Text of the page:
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#Oscars2018 Foreign-Language Film: Today, October 6, submission from Syria, Senegal, Mongolia, Honduras, Haiti, Costa Rica, China and Australia.

Sunday, May 20, 2012

Day 5 at 2012 Cannes


Hard to believe that 5 days have gone by and that we have learned about 9 of the 22 films in competition. Today is another exciting Cannes day for me as the two films screened in competition today are from directors that I highly appreciate their work.

Main Competition

Amour (Love) by Michael Haneke

Today is the day that will learn as little as possible about this movie so if you wish to know about my expectations please go here.

Photocall obviously is must be seen for Isabelle Huppert fans and I'm one of them. Also many actors should watch this photocall to learn how to behave in front of many cameras and people screaming. Suddenly got the non-pleasant "I'm-getting-old" feeling. Ah! movie will not be easy to watch for me as I already imagined. TVFestival de Cannes interview touches my heart especially Jean-Louis Trintignant; but there are interesting answers by Haneke and Huppert, watch it.

Press conference starts by calling Tritignant a "vivant National Treasure" and first question is about his return to cinema after 14 years absence. I'm laughing, very elegant jokes by Tritignant. Haneke repeats what he said in interview that is something like "la souffrance that comes near you when you reach certain age"... oh! learning more than I wish to learn but will continue watching. SO true, actors don't suffer with Haneke, is the audience that suffers! LOVE Tritignant elegant jokes that make me laugh.

Quote from press conference by Michael Haneke on the fact that his film is not an act of disclosure
I never write a movie to prove anything. When you reach a certain age, you are inevitably going to be affected by suffering. I don't want to show anything more than that, there is no more to it. And that's why I shot the film in an apartment. I did not want to go into a hospital room, which is something we have seen and reseen. There was therefore no reason to change anything. At the end of the day, I am very happy to have made a simple film.

Yes Haneke calls his film "simple", still I don't believe it as in my mind is impossible to imagine Haneke being simple and I'm sure film will not be simple as if I believe headlines and spontaneous reaction in twitter, that tells about reliable critics' absolute approval -couldn't expect less-, there has to be nothing simple in this film.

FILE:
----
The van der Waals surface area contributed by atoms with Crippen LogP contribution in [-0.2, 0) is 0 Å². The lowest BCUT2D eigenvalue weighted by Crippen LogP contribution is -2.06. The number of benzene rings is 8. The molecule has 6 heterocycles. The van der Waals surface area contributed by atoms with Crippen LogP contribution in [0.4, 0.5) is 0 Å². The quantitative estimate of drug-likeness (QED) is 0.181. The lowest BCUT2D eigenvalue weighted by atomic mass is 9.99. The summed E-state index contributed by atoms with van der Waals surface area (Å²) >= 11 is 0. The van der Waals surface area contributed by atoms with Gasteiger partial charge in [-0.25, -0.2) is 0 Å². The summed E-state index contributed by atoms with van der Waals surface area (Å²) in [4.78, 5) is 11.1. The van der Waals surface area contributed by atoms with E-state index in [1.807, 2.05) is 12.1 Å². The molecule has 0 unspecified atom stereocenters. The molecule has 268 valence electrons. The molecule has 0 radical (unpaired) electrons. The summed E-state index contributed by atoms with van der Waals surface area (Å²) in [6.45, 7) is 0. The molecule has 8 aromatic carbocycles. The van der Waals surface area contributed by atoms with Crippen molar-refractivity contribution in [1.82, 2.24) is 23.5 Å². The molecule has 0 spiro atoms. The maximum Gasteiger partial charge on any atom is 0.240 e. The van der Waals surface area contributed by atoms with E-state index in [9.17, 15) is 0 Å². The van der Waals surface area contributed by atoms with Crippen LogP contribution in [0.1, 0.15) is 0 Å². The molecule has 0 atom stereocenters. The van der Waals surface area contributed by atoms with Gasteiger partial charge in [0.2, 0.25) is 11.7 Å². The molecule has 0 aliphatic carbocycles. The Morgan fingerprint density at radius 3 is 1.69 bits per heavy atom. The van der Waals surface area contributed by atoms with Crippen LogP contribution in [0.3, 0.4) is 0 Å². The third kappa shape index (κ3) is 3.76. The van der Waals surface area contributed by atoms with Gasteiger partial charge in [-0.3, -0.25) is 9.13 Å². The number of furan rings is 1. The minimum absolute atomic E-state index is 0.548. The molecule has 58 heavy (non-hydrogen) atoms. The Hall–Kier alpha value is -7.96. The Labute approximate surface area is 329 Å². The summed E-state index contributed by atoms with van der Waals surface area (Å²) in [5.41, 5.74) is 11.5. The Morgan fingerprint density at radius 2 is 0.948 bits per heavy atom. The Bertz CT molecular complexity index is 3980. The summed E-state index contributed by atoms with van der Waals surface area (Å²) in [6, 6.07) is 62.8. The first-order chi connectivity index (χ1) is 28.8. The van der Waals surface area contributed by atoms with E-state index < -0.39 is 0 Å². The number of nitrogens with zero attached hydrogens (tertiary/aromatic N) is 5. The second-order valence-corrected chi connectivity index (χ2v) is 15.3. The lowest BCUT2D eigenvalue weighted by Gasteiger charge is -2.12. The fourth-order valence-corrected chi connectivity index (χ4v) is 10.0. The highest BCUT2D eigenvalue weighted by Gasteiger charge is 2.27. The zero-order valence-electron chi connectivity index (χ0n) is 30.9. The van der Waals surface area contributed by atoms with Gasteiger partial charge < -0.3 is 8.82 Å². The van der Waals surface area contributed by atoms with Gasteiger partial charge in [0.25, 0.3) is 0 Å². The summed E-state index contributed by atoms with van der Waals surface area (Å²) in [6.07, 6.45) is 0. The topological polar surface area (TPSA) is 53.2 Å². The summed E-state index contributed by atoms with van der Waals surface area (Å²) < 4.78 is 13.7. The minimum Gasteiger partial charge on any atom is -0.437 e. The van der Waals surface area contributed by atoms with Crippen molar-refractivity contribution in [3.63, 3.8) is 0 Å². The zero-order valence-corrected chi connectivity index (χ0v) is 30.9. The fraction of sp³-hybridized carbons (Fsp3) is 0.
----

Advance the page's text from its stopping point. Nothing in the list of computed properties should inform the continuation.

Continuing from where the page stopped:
Video shows us a very wet red carpet (stormy rain in Cannes) that starts with competition jury marching once more "the steps" while getting really wet but I believe that they know that they are working. Next Amour entire crew with Isabelle looking impressively great in her bronze dress; yes they also get quite wet.

Haneke will get honors with this movie, a best actor award could go to Tritignant that I'm sure will have a great performance; but I wonder about fest top awards for this film, still you never know how honor-deserving a Haneke film is until you see it, so refuse to play the guessing game with Haneke.

By the time I see movie all that I learned today will be erased from my memory as I like to watch Haneke with an "empty/blank" mind and I strongly recommend you do that. Yes a Must Be Seen movie for me.

Jagten (The Hunt) by Thomas Vinterberg

I like Vinterberg's filmmaking style and his previous film Submarino shook my emotions with its hard-to-watch story, great actors performances and grim reality style. I have similar expectations with this film even when story seems to be quite different, check synopsis.

Following a tough divorce, 40-year-old Lucas has a new girlfriend, a new job and is in the process of reestablishing his relationship with his teenage son, Marcus. But things go awry. Not a lot. Just a passing remark. A random lie. And as the snow falls and the Christmas lights are lit, the lie spreads like an invisible virus. The shock and mistrust gets out of hand, and the small community suddenly finds itself in a collective state of hysteria, while Lucas fights a lonely fight for his life and dignity.

Then Mads Mikkelsen is one of my favorite actors when he's in an European movie and do not speak English, this is one of those films.